Howell County News/ Amanda Mendez

Let's Talk about School Violence

R-IV SRO Hosts Community Chat
"If we can help them at one of those junctures, we can divert them off that violent pathway. I've seen it work, and I know how powerful it is."
The Willow Springs School District did not have a threat assessment program when Officer Glen Moore became the School Resource Officer 13 years ago. He has built the program from the ground up.
"I haven't met anyone who is as much as a school safety nerd as me," Moore said. "We've put a lot of effort into [these plans] to make sure it's safe."
Officer Moore hosted a community forum at Pizza Americana on June 2 to allow parents and community members to ask questions and air their concerns. The national tragedy in Uvalde, Tex. on May 24 where 21 people were killed by a shooter at Robb Elementary School hung heavy in the air as Officer Moore spoke. 
Armed School Employees and Extensive Training
The Willow Springs School district has an undisclosed number of armed staff members who are "strategically" and "surreptitiously" placed around the school campus, Officer Moore explained. As the School Resource Officer, Moore is the only armed personnel in uniform. Details about exactly who is armed is kept secret to prevent an attacker from targeting the staff members who are trained to protect the school.
"A potential threat wouldn't know who to target," Officer Moore explained. 
Officer Moore described these staff members as "basically trauma combat medics" who train "very frequently". They are trained to converge on a threat with as short a response time as possible. 
In addition to training school employees, Officer Moore reported that he has collaborated with several local first responding agencies. They routinely run school safety drills.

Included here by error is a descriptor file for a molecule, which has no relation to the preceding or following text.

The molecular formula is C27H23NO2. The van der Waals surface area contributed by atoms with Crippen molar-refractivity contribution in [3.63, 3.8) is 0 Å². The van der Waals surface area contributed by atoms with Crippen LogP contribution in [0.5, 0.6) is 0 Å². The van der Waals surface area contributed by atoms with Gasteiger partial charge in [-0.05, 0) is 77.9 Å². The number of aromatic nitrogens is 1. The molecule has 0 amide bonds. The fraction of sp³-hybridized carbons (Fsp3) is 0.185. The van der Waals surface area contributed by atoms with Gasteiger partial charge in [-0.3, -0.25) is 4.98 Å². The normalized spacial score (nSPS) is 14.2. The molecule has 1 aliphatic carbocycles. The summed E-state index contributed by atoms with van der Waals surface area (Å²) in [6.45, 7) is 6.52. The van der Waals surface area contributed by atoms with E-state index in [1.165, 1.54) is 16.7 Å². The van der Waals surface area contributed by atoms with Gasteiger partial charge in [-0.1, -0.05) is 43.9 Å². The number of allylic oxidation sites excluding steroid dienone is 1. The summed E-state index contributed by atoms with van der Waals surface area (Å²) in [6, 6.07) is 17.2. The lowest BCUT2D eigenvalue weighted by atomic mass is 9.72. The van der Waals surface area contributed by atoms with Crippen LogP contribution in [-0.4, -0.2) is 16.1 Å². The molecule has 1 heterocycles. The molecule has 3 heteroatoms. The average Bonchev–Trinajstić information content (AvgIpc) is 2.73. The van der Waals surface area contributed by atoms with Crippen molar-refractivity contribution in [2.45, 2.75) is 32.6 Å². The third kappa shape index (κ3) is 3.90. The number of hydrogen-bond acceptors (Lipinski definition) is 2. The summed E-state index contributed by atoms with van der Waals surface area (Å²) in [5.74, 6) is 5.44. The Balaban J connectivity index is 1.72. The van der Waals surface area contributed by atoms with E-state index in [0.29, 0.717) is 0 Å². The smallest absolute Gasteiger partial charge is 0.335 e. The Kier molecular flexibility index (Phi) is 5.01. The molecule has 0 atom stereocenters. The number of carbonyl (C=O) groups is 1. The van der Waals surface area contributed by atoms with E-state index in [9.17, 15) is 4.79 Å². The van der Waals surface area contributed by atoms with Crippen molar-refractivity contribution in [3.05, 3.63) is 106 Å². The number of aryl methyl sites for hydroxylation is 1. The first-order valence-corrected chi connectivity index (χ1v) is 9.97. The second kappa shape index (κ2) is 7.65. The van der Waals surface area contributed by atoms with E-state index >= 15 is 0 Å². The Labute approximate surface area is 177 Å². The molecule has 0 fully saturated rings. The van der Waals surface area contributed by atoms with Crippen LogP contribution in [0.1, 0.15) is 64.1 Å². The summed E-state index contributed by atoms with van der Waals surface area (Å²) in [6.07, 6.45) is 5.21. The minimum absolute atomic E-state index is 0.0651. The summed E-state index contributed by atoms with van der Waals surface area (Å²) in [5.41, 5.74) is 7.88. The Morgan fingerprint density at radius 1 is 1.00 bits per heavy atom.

"If I'm not there, [local agencies] will make it happen," Moore said. 
"We know what our job is," added school board member and firefighter Adam Webb.
In the event of an attack on the school, parents will be notified via the school's notification system and asked to go to the reunification site at First General Baptist Church. Parents and community members are also asked not to show up with a firearm in these circumstances because it will waste valuable time.
"That's one more person with a gun we have to clear," Officer Moore explained.
If there are injured people in the school, the plan is to get them out as quickly as possible. There will be no delay in Willow Springs like we saw in Uvalde, Moore said. 
He said he trains his teams to prioritize the lives of innocent bystanders. With weekly training sessions and building in redundancies, Officer Moore describes his plan as "the best I believe we could have."
Prevention is Key
Officer Moore spent the majority of the forum on the subject of identification and prevention of potential risk factors to school safety.
Holding a master's degree in Social Work, Moore said he studies school safety relentlessly. 
"I've been reading nonstop since what happened in Texas," he shared. 
"81% of the perpetrators of school shootings told someone at least part of their plan. Almost every one of these could have been prevented," Officer Moore said. "This is the key."
He described a "pathway of violence" that usually begins with feelings of isolation and bullying. The early stages of the pathway of violence that have led to school shootings have generally taken more than a year before shooters begin actively preparing their attacks, and according to Officer Moore, this time period is the time to intervene meaningfully in the life of a young person. 
"If we can help them at one of those junctures, we can divert them off that violent pathway," he said. "The closest calls have all come to us...students who knew they wouldn't be persecuted. I've seen it work, and I know how powerful it is."
For a rural district, Willow Springs has comparatively "abundant" mental health resources. Every school building has a dedicated school counselor. Case managers are on campus five days a week, and therapists are on hand two days a week. Officer Moore said he is seeking to increase the days therapists are available because there is currently a waiting list for their services. 
"I really try to interact with the kids," he said, "but there's 1,300 of them. What we teach is resilience, so they don't feel they have to resort to violence. Having positive adults in kids' lives is huge. If they are lacking that, it's a big red flag."
"I think it's pretty obvious how fortunate we are to have Officer Moore," said School Board President Mac Gum at Thursday's forum. "The training is taken very seriously. It's part of everyday life."
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